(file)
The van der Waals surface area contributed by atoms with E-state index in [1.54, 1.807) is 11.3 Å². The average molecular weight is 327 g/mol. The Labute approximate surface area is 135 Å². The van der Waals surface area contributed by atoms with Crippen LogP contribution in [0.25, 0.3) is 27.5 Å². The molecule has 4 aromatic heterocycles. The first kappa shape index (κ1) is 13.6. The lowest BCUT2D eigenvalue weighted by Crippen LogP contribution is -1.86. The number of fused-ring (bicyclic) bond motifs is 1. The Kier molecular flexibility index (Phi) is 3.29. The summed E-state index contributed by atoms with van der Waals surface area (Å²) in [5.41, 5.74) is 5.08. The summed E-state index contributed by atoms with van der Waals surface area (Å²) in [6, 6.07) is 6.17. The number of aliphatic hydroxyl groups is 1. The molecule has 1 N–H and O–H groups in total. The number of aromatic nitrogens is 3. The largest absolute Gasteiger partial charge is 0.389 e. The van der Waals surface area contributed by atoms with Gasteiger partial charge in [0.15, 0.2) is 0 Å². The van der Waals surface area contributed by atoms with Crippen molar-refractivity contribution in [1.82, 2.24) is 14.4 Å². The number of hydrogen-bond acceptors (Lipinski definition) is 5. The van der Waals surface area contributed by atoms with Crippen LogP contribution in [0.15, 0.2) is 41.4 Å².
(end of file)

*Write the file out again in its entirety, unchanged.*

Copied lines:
The van der Waals surface area contributed by atoms with E-state index in [1.54, 1.807) is 11.3 Å². The average molecular weight is 327 g/mol. The Labute approximate surface area is 135 Å². The van der Waals surface area contributed by atoms with Crippen LogP contribution in [0.25, 0.3) is 27.5 Å². The molecule has 4 aromatic heterocycles. The first kappa shape index (κ1) is 13.6. The lowest BCUT2D eigenvalue weighted by Crippen LogP contribution is -1.86. The number of fused-ring (bicyclic) bond motifs is 1. The Kier molecular flexibility index (Phi) is 3.29. The summed E-state index contributed by atoms with van der Waals surface area (Å²) in [5.41, 5.74) is 5.08. The summed E-state index contributed by atoms with van der Waals surface area (Å²) in [6, 6.07) is 6.17. The number of aliphatic hydroxyl groups is 1. The molecule has 1 N–H and O–H groups in total. The number of aromatic nitrogens is 3. The largest absolute Gasteiger partial charge is 0.389 e. The van der Waals surface area contributed by atoms with Gasteiger partial charge in [0.15, 0.2) is 0 Å². The van der Waals surface area contributed by atoms with Crippen molar-refractivity contribution in [1.82, 2.24) is 14.4 Å². The number of hydrogen-bond acceptors (Lipinski definition) is 5. The van der Waals surface area contributed by atoms with Crippen LogP contribution in [0.15, 0.2) is 41.4 Å².